Today I’m sharing a couple of picture books we’ve enjoyed about the Medieval period. Sometimes I think our Medieval period studies are going to last as long as the Medieval period did, but when you have such fun book as these to enjoy and “fluff up” your studies, you don’t mind a bit. What’s more fun than castles and knights? Not much, I think.
At the risk of writing about a book that everybody already knows about, I’m going to say a bit about Aliki‘s A Medieval Feast. Aliki is known for her straightforward informational books for young children, and while this book is certainly straightforward, it is good for ages six to one hundred six! There is a very modest plot involving a lord who learns he’s going to host the king and his entourage as they make a journey. All of the work involved in preparing for the king’s visit is then described, from the cleaning of the manor house to the trapping of rabbits and birds to the cooking of elaborate dishes. The story ends with the end of the feast, with the guests eating until dark and anticipating even more food the next day. The story is straightforward but the illustrations are very colorful and detailed, with captions that provide even more detail. This is a book to sit and pore over. Highly Recommended. (Thomas Y. Crowell, 1983)
Come to the Castle by Linda Ashman is somewhat similar to A Medieval Feast as far as the storyline goes, but it is far more elaborate. It is also quite humorous in a tongue-in-cheek way, which isn’t really something that my girls are quite old enough to pick up on. Written entirely in verse form, Come to the Castle tells the story of a bored lord who orders a tournament to relieve his boredom. What follows is the rest of the story, the planning and carrying out of the tournament, from the perspective of everyone who does the work. My girls were most interested in the gong farmer:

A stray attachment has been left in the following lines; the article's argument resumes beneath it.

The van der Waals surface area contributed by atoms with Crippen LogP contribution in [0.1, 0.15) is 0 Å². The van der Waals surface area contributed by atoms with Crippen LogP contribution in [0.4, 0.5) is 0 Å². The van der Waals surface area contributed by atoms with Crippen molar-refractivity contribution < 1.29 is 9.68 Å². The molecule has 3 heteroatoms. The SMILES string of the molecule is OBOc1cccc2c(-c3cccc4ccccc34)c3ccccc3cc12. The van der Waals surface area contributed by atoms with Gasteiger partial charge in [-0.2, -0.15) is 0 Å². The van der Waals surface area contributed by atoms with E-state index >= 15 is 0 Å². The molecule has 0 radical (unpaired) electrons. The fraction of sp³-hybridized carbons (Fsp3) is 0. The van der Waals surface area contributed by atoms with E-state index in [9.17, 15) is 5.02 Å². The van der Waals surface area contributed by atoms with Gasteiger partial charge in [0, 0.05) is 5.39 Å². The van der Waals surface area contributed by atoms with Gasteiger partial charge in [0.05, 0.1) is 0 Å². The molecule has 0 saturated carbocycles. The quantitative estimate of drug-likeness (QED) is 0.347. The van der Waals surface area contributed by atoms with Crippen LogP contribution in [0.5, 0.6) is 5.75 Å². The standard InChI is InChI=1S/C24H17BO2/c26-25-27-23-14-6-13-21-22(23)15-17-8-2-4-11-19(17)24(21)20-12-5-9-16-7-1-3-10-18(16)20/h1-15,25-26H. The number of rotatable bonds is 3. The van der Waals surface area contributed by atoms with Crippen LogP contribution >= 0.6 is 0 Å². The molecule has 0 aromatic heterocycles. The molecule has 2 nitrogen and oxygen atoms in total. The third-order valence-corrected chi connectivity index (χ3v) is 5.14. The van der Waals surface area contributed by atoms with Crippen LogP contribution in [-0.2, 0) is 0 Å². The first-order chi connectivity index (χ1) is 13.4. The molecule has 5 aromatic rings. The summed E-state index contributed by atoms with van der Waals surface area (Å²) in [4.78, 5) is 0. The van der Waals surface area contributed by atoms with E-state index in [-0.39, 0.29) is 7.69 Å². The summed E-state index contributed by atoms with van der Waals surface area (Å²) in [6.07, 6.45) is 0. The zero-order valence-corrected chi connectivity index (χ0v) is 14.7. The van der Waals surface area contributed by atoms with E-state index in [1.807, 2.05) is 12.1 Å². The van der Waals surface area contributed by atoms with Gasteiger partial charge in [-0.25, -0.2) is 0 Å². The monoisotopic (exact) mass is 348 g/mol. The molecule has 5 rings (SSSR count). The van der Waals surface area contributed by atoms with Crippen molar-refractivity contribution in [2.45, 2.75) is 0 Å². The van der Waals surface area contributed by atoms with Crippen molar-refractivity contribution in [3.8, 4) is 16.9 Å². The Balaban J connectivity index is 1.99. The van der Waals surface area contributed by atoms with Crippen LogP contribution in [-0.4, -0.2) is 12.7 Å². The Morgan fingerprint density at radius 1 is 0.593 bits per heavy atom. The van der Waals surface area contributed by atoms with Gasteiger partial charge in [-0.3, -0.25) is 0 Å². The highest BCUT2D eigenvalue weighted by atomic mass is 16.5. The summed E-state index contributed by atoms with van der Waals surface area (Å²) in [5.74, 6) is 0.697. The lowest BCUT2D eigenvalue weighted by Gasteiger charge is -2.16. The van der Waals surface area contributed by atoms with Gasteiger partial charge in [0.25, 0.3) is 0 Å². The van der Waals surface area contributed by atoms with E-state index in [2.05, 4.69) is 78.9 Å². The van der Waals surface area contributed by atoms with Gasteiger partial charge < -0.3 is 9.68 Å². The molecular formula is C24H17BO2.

No, I’m not aristocratic
(Frankly, I’m too aromatic).
Still, it takes great fearlessness
To toil in this vile mess,
Performing work that all eschew,
That even knights can’t bear to do.
My nose more valiant than the sword–
I am the noble Privy Lord.
(I never knew my “sweet little homeschooled girls” would have such an affinity for bathroom humor. ) S.D. Schindler‘s illustrations in this book are done in the style of an illuminated manuscript, with ornate lettering and detailed borders. This, too, is a book to study and pore over. I think this one might be better suited to children just a bit older than mine (maybe upper elementary through middle/high school), but I definitely give this one a Highly Recommended for an interesting and entertaining look at Medieval life. (Roaring Brook, 2009)
Spending all this time in cold, stony environs has really captured the girls’ imaginations, especially Louise’s. She has been drawing castles in her free time this week. Do you see the garderobe in this one? Every one of her castles has one.
Do you have a favorite picture book about the Medieval period? Do share!